60. 60. Facebook Analytics Great ability to track users User trends; time of visit Demographics Weekly update of user activity on page
  61. 61. Case study: Bacardi Ireland • 16,351 Likes • Targeted for 18 -30 year olds • Driven by online promotion • & Real world Interaction • Content that interests target audience; eg. 7k entries for Electric Picnic Comp • On Brand messages • Inline with fan usage of Facebook, re. Music, photos, video, etc. • Targeted advertising
  62. 62. Promotions • Facebook has recently changed how it runs promotions • Monetising promotions through third party applications • No native fuctionality to enter • No guns, dairy or alcohol as prizes • No sweepstakes in India or Sweden
  63. 63. Twitter
  64. 64. Some (oldish) figures 75% of twitter users joined in 2009 10,000 new accounts opened per day 35% of Twitter users have 10 followers or less 9% of Twitter users follow no one at all 10 billion tweets
  65. 65. Best Practice • Interact with your influencers • Interact with your customers • Promote your content • Spread relevant information • Create your own format • Crowdsource - ie. ask for help • Use a Twitter client; Eg. Tweetdeck, Brizzly or Hootsuite
  66. 66. Blog Your own online presence Free software & hosting makes it easy to set up and manage • Wordpress • Blogger • Tumblr • Posterous
  67. 67. LinkedIn "LinkedIn is the office, Facebook is the barbecue in the backyard, and MySpace is the bar‖, Reid Hoffman, CEO, LinkedIn
  68. 68. • 65+ million users worldwide • Average household income $109,000 USD • 85,000 new sign ups every day • 100,000 Irish members
  69. 69. • Trusted as B2B platform • Professionals use LinkedIn to build networks • Connect with business owners locally and internationally • Share insight, answer questions, become a resource • Self-Promotion & recommendation • Advertising also offered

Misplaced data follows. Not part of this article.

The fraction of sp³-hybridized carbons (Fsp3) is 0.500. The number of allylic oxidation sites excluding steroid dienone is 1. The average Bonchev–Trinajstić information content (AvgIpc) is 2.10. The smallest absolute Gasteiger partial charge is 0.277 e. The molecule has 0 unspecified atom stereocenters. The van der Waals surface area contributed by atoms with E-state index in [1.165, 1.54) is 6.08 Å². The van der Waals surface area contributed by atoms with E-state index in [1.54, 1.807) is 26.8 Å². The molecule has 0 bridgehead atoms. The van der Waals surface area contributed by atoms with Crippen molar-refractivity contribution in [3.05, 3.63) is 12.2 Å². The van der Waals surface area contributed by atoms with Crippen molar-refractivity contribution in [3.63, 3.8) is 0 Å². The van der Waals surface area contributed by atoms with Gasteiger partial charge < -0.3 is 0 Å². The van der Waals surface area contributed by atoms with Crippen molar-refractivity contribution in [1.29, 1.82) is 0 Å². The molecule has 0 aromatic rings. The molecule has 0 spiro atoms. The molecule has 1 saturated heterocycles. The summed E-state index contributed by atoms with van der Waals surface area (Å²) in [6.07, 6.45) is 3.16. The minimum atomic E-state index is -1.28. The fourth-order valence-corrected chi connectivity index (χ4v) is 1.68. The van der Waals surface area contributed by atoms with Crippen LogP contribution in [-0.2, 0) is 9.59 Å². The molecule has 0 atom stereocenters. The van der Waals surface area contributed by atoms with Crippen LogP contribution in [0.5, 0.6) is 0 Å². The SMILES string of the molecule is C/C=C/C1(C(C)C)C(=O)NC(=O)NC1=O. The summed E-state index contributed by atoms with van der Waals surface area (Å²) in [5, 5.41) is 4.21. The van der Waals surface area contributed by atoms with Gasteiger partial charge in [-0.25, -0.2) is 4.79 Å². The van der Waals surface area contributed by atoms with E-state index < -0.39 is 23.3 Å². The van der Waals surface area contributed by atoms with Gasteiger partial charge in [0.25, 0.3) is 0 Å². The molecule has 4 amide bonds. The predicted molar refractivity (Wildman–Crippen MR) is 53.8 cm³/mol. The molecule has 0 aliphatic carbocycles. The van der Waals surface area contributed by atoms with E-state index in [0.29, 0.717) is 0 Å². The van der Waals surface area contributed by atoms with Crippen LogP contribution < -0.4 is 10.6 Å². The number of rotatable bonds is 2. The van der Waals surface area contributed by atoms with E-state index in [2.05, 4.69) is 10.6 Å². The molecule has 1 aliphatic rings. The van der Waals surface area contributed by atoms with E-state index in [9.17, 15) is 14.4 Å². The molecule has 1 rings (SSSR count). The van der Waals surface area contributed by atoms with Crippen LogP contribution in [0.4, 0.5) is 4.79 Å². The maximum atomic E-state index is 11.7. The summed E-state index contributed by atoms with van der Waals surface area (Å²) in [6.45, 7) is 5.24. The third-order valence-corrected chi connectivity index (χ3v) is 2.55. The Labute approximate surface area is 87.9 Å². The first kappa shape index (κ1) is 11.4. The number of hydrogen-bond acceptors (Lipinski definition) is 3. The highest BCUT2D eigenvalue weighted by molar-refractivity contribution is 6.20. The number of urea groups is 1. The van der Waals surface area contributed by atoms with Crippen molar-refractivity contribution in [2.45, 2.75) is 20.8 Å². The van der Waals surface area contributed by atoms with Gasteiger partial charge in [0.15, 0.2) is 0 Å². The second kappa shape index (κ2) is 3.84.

70. 70. Flickr & Pix.ie Photosharing sites Great for broadening your digital footprint Don‘t tell. Show. Great for user generated content which can be reintegrated into your website. Eg. Guinness Storehouse
  71. 71. YouTube Second biggest Search engine Video content is growing Integration into website and Facebook pages Annotations allow for SEO of video content Video press release Think how you can make sticky video content, eg. Bacardi Ireland
  72. 72. Foursquare & Location Great scope for promotions Reward regular customers Users recommend according to location Facebook Places on the way (supposed to be working now)
  73. 73. Postling Postling is a one stop shop • A dashboard that monitors all social media presences • Reports on mentions • Freemium & Premium offerings
  74. 74. Types of Social Media campaigns
  75. 75. Customer relations Social media is ideal for keeping in contact with your customers: • Dealing with issues • Answering questions • Informing about new products, services, etc. • Meteor is a great example.
  76. 76. Sales Social Media lends itself to tactical campaigns to specific groups: • Dell on Twitter • Albion Bakery
  77. 77. Brand Engagement Use social media platforms‘ functionality to get your audience doing something • Orange‘s Glastophoto
  78. 78. Virtual Tours Use social media to show your audience around a particular place • Ferris Bueller badge in Chicago • Dublin City iPhone app Augmented reality app on iPhone and Android Tourism providers can add their own content & details 100,000 downloads expected
  79. 79. Group Buying Use social media to gather a critical mass. customers get cut price deals, brands and businesses get guaranteed footfall. • Boardsdeals.ie • Gap Gap teamed up with Groupon in August, offering $50 worth of apparel for just $25 in the US. In one day, 441,000 groupons were sold. Resulting revenue = over $11 million.
  80. 80. Word of Mouth advertising Generate Buzz and a groundswell of interest • Blair Witch Project • Starbucks Free Pastry Day.